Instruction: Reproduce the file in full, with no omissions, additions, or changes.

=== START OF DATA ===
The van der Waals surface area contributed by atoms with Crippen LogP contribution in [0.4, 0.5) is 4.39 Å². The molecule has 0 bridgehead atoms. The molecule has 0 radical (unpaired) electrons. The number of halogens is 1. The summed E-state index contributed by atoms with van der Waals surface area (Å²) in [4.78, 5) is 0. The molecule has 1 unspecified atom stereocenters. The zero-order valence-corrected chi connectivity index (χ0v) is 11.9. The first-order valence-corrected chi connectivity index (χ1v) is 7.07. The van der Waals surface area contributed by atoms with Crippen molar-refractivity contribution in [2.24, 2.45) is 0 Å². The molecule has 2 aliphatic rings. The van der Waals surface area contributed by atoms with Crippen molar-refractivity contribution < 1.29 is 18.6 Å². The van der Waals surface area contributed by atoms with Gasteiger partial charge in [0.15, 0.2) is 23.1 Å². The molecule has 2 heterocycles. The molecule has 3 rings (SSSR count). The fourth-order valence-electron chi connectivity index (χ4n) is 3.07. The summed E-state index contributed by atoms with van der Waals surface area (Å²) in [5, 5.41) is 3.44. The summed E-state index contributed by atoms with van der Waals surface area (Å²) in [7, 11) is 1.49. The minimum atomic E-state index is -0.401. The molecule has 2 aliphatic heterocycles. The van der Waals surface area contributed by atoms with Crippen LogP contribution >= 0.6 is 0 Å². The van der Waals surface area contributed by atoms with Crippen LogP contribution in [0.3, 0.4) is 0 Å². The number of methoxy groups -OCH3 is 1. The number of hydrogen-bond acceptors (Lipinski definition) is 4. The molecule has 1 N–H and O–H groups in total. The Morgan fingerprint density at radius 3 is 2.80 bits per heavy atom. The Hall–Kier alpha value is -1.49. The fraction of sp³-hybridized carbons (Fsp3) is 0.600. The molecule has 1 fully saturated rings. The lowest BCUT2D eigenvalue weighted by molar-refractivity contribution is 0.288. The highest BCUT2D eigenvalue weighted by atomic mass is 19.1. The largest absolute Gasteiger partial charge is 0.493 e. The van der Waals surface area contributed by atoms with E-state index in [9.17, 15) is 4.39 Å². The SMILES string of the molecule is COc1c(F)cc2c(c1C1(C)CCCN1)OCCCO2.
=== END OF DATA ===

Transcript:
The van der Waals surface area contributed by atoms with Crippen LogP contribution in [0.4, 0.5) is 4.39 Å². The molecule has 0 bridgehead atoms. The molecule has 0 radical (unpaired) electrons. The number of halogens is 1. The summed E-state index contributed by atoms with van der Waals surface area (Å²) in [4.78, 5) is 0. The molecule has 1 unspecified atom stereocenters. The zero-order valence-corrected chi connectivity index (χ0v) is 11.9. The first-order valence-corrected chi connectivity index (χ1v) is 7.07. The van der Waals surface area contributed by atoms with Crippen molar-refractivity contribution in [2.24, 2.45) is 0 Å². The molecule has 2 aliphatic rings. The van der Waals surface area contributed by atoms with Crippen molar-refractivity contribution < 1.29 is 18.6 Å². The van der Waals surface area contributed by atoms with Gasteiger partial charge in [0.15, 0.2) is 23.1 Å². The molecule has 2 heterocycles. The molecule has 3 rings (SSSR count). The fourth-order valence-electron chi connectivity index (χ4n) is 3.07. The summed E-state index contributed by atoms with van der Waals surface area (Å²) in [5, 5.41) is 3.44. The summed E-state index contributed by atoms with van der Waals surface area (Å²) in [7, 11) is 1.49. The minimum atomic E-state index is -0.401. The molecule has 2 aliphatic heterocycles. The van der Waals surface area contributed by atoms with Crippen LogP contribution >= 0.6 is 0 Å². The van der Waals surface area contributed by atoms with Crippen LogP contribution in [0.3, 0.4) is 0 Å². The number of methoxy groups -OCH3 is 1. The number of hydrogen-bond acceptors (Lipinski definition) is 4. The molecule has 1 N–H and O–H groups in total. The Morgan fingerprint density at radius 3 is 2.80 bits per heavy atom. The Hall–Kier alpha value is -1.49. The fraction of sp³-hybridized carbons (Fsp3) is 0.600. The molecule has 1 fully saturated rings. The lowest BCUT2D eigenvalue weighted by molar-refractivity contribution is 0.288. The highest BCUT2D eigenvalue weighted by atomic mass is 19.1. The largest absolute Gasteiger partial charge is 0.493 e. The van der Waals surface area contributed by atoms with E-state index in [9.17, 15) is 4.39 Å². The SMILES string of the molecule is COc1c(F)cc2c(c1C1(C)CCCN1)OCCCO2.